Struggling with fstab

I’m really struggling to understand my fstab file, I would like to mount the nfs so that all users can edit the directories (rw) but I seem to get ‘root:root’.

My fstab file:

192.168.1.74:/volume1/Barry/Plex/tv  /mnt/plex/media/tv  nfs  nofail defaults 0  0
Asked By: Dan Daley

||

nfs permissions are (mostly) controlled by the server, not the client.

So you have to change permissions on the server, not change the mount on the client.

Although, you need to get the mount right on the client first before you can access anything. As stated in the comments, your fstab line is wrong. A correct fstab line has exactly 6 fields, separated by whitespace. You have 7 fields there, as the 4th field (options) is split and should have a comma instead of whitespace separating the options.

Answered By: user10489

In your current fstab entry, you’re mounting the NFS share from IP address 192.168.1.74, specifically the directory "/volume1/Barry/Plex/tv". The mount point you’ve chosen is "/mnt/plex/media/tv". Now, your goal is to ensure that all users have read and write permissions, rather than just the root user.

To achieve this, we need to specify the appropriate options in the fstab entry. In your case, you’ll want to add the "rw" option, which stands for "read-write." This will grant read and write permissions to all users, just as you desire.

To modify your fstab entry, here’s the updated line you can use:

192.168.1.74:/volume1/Barry/Plex/tv /mnt/plex/media/tv nfs rw,nofail,defaults 0 0

By adding "rw" after "nfs," you’re ensuring that all users can edit the directories. The "nofail" option will prevent the system from halting the boot process if the NFS share isn’t available during startup. The "defaults" option includes some commonly used options like "rw," "hard," "intr," and "tcp."

Once you’ve made the changes, save the fstab file and exit the editor. To apply the changes, you can either reboot your system or run the following command:

sudo mount -a

This command will remount all filesystems listed in the fstab file, including your modified NFS mount. Now, all users should have read and write access to the directories within the NFS share.

Answered By: skh

You’ve got the nfs share mounted but it’s showing as root, which ain’t what you’re after. You want all your users to be able to mess with it, right? So, we’ll want to add a couple of options to that nfs mount in your fstab file.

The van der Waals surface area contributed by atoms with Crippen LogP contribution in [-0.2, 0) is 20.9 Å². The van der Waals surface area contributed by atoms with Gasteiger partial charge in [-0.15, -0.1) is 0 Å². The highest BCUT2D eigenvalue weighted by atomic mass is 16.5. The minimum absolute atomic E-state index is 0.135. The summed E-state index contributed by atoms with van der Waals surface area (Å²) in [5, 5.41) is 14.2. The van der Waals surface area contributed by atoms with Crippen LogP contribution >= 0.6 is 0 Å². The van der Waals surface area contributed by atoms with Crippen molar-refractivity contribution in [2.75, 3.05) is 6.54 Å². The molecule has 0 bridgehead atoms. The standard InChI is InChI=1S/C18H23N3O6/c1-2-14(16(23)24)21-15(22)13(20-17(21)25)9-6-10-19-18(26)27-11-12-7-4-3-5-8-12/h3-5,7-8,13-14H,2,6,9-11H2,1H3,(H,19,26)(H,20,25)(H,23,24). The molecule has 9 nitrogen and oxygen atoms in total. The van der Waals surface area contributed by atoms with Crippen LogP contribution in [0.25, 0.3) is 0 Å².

Your fstab line should look something like this:

192.168.1.74:/volume1/Barry/Plex/tv /mnt/plex/media/tv nfs defaults,nofail,noatime,nolock,intr,tcp,actimeo=1800,rw,sec=sys,async 0 0

These options will do the trick for you:

  • rw: stands for read-write, allowing all your users to read and write data to the mounted NFS share.
  • sec=sys: This bit sets the security flavor for NFS to sys, meaning it uses local UNIX UIDs and GIDs.

A couple of others while we’re at it:

  • noatime: This speeds things up a smidge by stopping the system from logging access times whenever a file is read.
  • nolock: In a local network, locks are not really needed. So this one turns off locking (which can slow things down).
  • intr: If the server does not respond, this allows NFS calls to be interrupted.
  • tcp: To enforce TCP protocol instead of UDP, for better reliability.
  • actimeo=1800: This one is for caching. It means after 1800 seconds, the client will refresh its cache from the NFS server to make sure it’s looking at the latest version of the data.

After you update that line, you’ll want to run this command to make the changes take effect:

sudo mount -a

This’ll give the system a good kick and mount everything in your fstab file.

Remember, though, keep a backup of your original fstab file before messing with it. It’s like your mum always said: "Better safe than sorry."

Answered By: del

The issue with your fstab file is that the default permissions for the mount are ‘root:root’, which means that only the root user can edit the directories. To allow all users to edit the directories, you need to change the permissions to ‘user:user’. You can do this by adding the ‘user’ mount option to your fstab file.

Here is the updated fstab file:

192.168.1.74:/volume1/Barry/Plex/tv  /mnt/plex/media/tv  nfs  nofail defaults,user 0  0

Once you have updated your fstab file, you need to restart your computer or run the mount -a command to mount the NFS share.

Here are the steps in more detail:

  1. Open the fstab file in a text editor.
  2. Add the ‘user’ mount option to the line for the NFS share.
  3. Save the fstab file.
  4. Restart your computer or run the mount -a command.

Once you have completed these steps, all users should be able to edit the directories on the NFS share.

Answered By: kba
Categories: Answers Tags: , , ,
Answers are sorted by their score. The answer accepted by the question owner as the best is marked with
at the top-right corner.